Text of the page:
To put it into perspective, workers at American nuclear plants can be exposed to up to 5 rem or 50 milisieverts per year (see here). It is one thing to have limits, but in actual terms of exposure, “Few U.S. nuclear workers ever exceed more than 1 rem [1mSv] of exposure a year,” reported USA Today (see here).  The Japanese standard went up after the disaster because their workers were being exposed to levels that, according to USA Today, are simply not normal in the US (from 100 to 250 milisieverts see here). This is not considered low radiation. “This is a considerable amount of radiation,” CNN quoted G. Donald Frey as saying, who is a  medical physicist and professor of radiology at the Medical University of South Carolina (see here, and he was discussing levels only up to 150 mSv. Note Japanese in Kawauchi may read 100 mSv in a few years).

This map appeared in the Japan Times March 8, 2012 article. It shows the areas and radiation from the Fukushima power plant. Kawauchi lies in a heavily contaminated zone.

This is not theoretical. Exposure to Japanese workers have even exceeded the new limits possibly by a factor of two (see here). In essence, people in Kawauchi will experience levels of radiation way beyond what American plant workers get and may be up there with the extraordinarily high levels Japanese nuclear plant workers are exposed to. Most countries consider radiological exposure  an occupational hazard. Children do not work in plants and are not normally exposed to those levels – not in places outside Japan at least.

Second, the type of radiation in Fukushima is not the same as background radiation – it is a false equivalent says Dr. Christopher Busby. This not exactly the normal type of radiation one might get from normal background radiation. These are alpha, beta and gamma emitters, some of which are not easy to detect, and can wreak enormous damage if put inside the body. Fukushima did not emit just a little bit of solar rays or radon gas. Like a volcano it spewed untold amounts of caesium-134 and 137; add to that plutonium, strontium-90 and many others. Moreover, the exposure standards count external radiation, not what is ingested or inhaled, which could be very serious (see Dr. Busby’s comments at 3:14). In discussing the return of people to their homes now that “cold shutdown” has been declared, “Those people should not return to their homes…this is discourse manipulation,” commented Dr. Busby.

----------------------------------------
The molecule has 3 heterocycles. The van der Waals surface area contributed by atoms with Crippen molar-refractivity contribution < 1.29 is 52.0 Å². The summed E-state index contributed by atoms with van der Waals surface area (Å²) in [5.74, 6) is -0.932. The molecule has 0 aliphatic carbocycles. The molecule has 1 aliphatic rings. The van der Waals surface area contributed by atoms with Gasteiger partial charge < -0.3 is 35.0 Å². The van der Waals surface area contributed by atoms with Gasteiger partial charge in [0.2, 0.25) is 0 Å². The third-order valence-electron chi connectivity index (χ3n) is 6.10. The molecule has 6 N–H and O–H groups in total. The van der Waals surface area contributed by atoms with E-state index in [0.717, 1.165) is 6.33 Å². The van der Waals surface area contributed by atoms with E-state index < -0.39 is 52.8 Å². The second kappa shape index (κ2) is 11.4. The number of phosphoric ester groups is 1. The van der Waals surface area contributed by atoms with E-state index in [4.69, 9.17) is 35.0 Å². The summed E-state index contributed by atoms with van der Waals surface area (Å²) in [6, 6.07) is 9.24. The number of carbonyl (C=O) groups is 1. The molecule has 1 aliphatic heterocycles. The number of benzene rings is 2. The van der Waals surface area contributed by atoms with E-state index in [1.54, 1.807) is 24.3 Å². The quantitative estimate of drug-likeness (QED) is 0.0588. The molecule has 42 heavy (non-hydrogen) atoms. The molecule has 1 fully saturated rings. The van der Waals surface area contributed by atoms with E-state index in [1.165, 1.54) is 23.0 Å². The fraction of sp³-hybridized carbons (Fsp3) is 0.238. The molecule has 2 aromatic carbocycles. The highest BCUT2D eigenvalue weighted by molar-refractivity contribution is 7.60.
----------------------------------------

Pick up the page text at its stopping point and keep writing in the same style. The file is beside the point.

Internal radiation exposure is not probably not theoretical. Of the ten children tested for internal exposure (radiation in their bodies) with a urine test, all had delectable levels. Whilst scientists may argue over the long term ramifications of the on children’s health, the fact is that when they urinate, caesium-137 and caesium-134 is detected. Their ages? Between 6 and 16. Is Article VI of the Convention on the Rights of the Child being respected? It says Japan has a legal obligation to “ensure to the maximum extent possible the survival and development of the child” (see here). Is that going to happen by exposing children to such high levels of radiation?

Third, the power plant is not stable by any means. It is still emitting radiation, and reports are coming through that plutonium and other substances being detected as far as 45 km away from the plant (Kawauchi town is about 20 km away). It is not inconceivable that some of these isotopes could be there as well. Further, it “leaked” 120 tonnes of radioactive water just a short time ago, and has some of the world’s most contaminated water in the ocean nearby – thanks to earlier “leaks.” If this is stability, then either the Japanese have rewritten the dictionary or the standard against which it is being measured is Chernobyl, which in and of itself is a benchmark for disaster.

A nuclear plant that is a complete wreck and emits radiation constantly just a short distance away can hardly inspire confidence. Only about 200 residents have returned to Kawauchi, an area that for all intense purposes might be as vacant as Chernobyl, if the similar standards were being applied. The Japan Times reported that more than 1,800 refused to return when asked, citing radiation. In true Edward Bernays style, some in the Japanese press – hardly a neutral observer- promotes this re-population by selecting emotionally ridden comments to which we return: “It’s nice that there are a lot of people at the office again.” Is it really? A press that refuses to ask the simple question, “Why is anyone returning to that area?” is hardly an independent source of analysis.  Be it Suzuki’s or Noda’s government, people are expected to sacrifice for the good of the nation. Has anything changed?

Civis Journal